In this prospective cohort of women aged 35-74 years, no association was observed between relative telomere length in blood and breast cancer risk. Short telomeres were rather associated with a decreased risk of breast cancer in several subgroups; however, these associations were not significant and showed no indication of linear trend. Our finding of no association between telomere length and breast cancer risk is consistent with recent reports including two prospective investigations [8
]. On the other hand, short telomeres were associated with either an increased [9
] or a decreased [10
] risk of breast cancer in case-control studies where telomere length was quantified in blood after diagnosis of cancer. This could reflect possible reverse causation in case-control studies. It has been reported that individual patients underwent various changes in leukocyte telomere length after completion of adjuvant standard-dose chemotherapy commonly used for breast cancer [19
]. The present prospective study is not subject to potential bias due to reverse causality by treatment effect. Although the follow-up time was relatively short with mean of 460 days in cases in this study, the stratified analysis by time between blood draw and diagnosis showed no difference in the association with telomere length by recency of diagnosis suggesting that telomere length in blood is neither indicator of future breast cancer risk nor a marker for the presence of breast cancer prior to clinical diagnosis.
The present study introduced several innovations aimed at enhancing both accuracy and precision in telomere length measurement. First, we determined individual telomere length in up to 8 technical replicates run across 4 PCR plates in all study samples. We also adopted a single-tube monochrome multiplexing PCR method, which is an improved alternative to the conventional singleplex (two tube) PCR-based method [15
] because the T/S ratio is no longer affected by the pipetting-induced variation in DNA amount[15
]. With this method, however, %CV in our study was not particularly improved from some of the previously reported [11
]. This might be partly explained by different methods calculating %CV found in the literature including computation of %CV based on variability of threshold cycle values [20
], or computation using only the remaining measurements after excluding outliers, with outliers being defined in various manners [11
]. Such approaches would have reduced our reported %CV. For example, we performed sensitivity analyses recalculating individual's average telomere length after excluding technical outliers based on several predefined criteria. While we could reduce %CV as low as 5% under different definition of outlier, we observed that there were very few technical outliers regardless of the methods chosen, and exclusion of the few outliers did not impact the observed association between telomere length and breast cancer (data not shown). Since we found no influence of outlier on the association of interest, we used all the measurements in our analysis and reported conservative %CV based on T/S ratio.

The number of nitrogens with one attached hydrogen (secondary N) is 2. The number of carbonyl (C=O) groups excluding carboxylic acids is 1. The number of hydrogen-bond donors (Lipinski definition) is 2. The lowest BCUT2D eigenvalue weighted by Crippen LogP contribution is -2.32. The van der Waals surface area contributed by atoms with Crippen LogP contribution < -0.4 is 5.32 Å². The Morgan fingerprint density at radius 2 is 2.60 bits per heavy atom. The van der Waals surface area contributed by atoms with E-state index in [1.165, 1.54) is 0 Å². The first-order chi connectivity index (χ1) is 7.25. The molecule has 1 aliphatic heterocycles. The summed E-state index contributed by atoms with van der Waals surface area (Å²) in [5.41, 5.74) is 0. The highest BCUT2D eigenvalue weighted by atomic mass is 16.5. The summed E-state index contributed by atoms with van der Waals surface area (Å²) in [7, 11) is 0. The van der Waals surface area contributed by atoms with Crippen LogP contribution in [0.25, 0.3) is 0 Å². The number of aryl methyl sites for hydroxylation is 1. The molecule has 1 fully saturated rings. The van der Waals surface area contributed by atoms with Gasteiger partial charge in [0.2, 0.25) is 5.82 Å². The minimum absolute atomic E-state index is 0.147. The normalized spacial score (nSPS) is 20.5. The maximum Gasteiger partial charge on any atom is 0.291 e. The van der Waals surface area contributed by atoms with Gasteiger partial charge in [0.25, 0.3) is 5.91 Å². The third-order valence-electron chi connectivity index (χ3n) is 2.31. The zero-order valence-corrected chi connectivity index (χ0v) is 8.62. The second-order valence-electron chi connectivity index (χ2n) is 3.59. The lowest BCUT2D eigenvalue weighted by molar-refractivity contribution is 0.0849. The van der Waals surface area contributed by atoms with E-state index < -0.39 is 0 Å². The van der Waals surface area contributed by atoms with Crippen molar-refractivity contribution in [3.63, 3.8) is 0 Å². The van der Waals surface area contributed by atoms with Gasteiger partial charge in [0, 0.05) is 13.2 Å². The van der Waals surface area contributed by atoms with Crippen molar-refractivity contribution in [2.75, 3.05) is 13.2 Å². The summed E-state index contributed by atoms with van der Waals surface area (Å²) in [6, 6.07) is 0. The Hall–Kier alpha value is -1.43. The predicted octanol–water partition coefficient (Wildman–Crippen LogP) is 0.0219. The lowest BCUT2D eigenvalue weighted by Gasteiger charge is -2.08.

In any studies, a null finding could have been caused by insufficient power. However, our current sample size was previously estimated to be sufficient to detect a significant difference of 0.08 (assuming SD=0,4) in mean relative telomere length between cases and non-cases. The mean difference in telomere length of 0.01(SD=0.37) observed in the present study might have become statistically significant with much bigger sample size, but it is doubtful that such small mean difference, which can be converted to approximately 42 base pairs according to a validation study [21
], would have a biologic implication or any clinical relevance.
Accumulating evidence from experimental studies clearly supports the role of telomere regulation in the development and progression of cancer: unrestrained telomere shortening and activation of telomerase may lead to genomic instability that accelerates accumulation of genetic aberrations for cellular immortalization and cancer development [3
]. Telomere length in blood, which may record a replicative history of hematopoietic stem cells and progenitor cells, has been associated with chronological age, obesity and smoking [22
]. However, our data did not suggest that telomere length in blood is associated with telomere function in distant tissues like breast.
In conclusion, we used prospectively collected blood samples to conduct a case-cohort analysis of telomere length and breast cancer and did not find evidence supporting telomere length in blood as a biomarker for breast cancer risk. It is unlikely that telomere length in blood is an important predictor of breast cancer risk.